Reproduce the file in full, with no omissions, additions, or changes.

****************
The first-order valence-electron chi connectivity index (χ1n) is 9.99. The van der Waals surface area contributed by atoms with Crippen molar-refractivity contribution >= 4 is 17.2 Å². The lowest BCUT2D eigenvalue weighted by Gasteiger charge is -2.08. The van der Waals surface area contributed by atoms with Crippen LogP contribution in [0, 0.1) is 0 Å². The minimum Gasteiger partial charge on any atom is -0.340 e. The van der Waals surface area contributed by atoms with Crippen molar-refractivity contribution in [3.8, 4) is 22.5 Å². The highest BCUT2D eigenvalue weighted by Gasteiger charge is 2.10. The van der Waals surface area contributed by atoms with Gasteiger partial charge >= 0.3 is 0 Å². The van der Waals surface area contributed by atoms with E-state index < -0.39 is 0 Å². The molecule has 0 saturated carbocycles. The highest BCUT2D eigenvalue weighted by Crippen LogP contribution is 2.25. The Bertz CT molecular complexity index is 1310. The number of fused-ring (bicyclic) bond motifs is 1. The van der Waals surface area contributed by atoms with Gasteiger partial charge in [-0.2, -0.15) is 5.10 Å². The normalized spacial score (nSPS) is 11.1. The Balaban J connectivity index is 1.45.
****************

The first-order valence-electron chi connectivity index (χ1n) is 9.99. The van der Waals surface area contributed by atoms with Crippen molar-refractivity contribution >= 4 is 17.2 Å². The lowest BCUT2D eigenvalue weighted by Gasteiger charge is -2.08. The van der Waals surface area contributed by atoms with Crippen LogP contribution in [0, 0.1) is 0 Å². The minimum Gasteiger partial charge on any atom is -0.340 e. The van der Waals surface area contributed by atoms with Crippen molar-refractivity contribution in [3.8, 4) is 22.5 Å². The highest BCUT2D eigenvalue weighted by Gasteiger charge is 2.10. The van der Waals surface area contributed by atoms with Gasteiger partial charge >= 0.3 is 0 Å². The van der Waals surface area contributed by atoms with E-state index < -0.39 is 0 Å². The molecule has 0 saturated carbocycles. The highest BCUT2D eigenvalue weighted by Crippen LogP contribution is 2.25. The Bertz CT molecular complexity index is 1310. The number of fused-ring (bicyclic) bond motifs is 1. The van der Waals surface area contributed by atoms with Gasteiger partial charge in [-0.2, -0.15) is 5.10 Å². The normalized spacial score (nSPS) is 11.1. The Balaban J connectivity index is 1.45.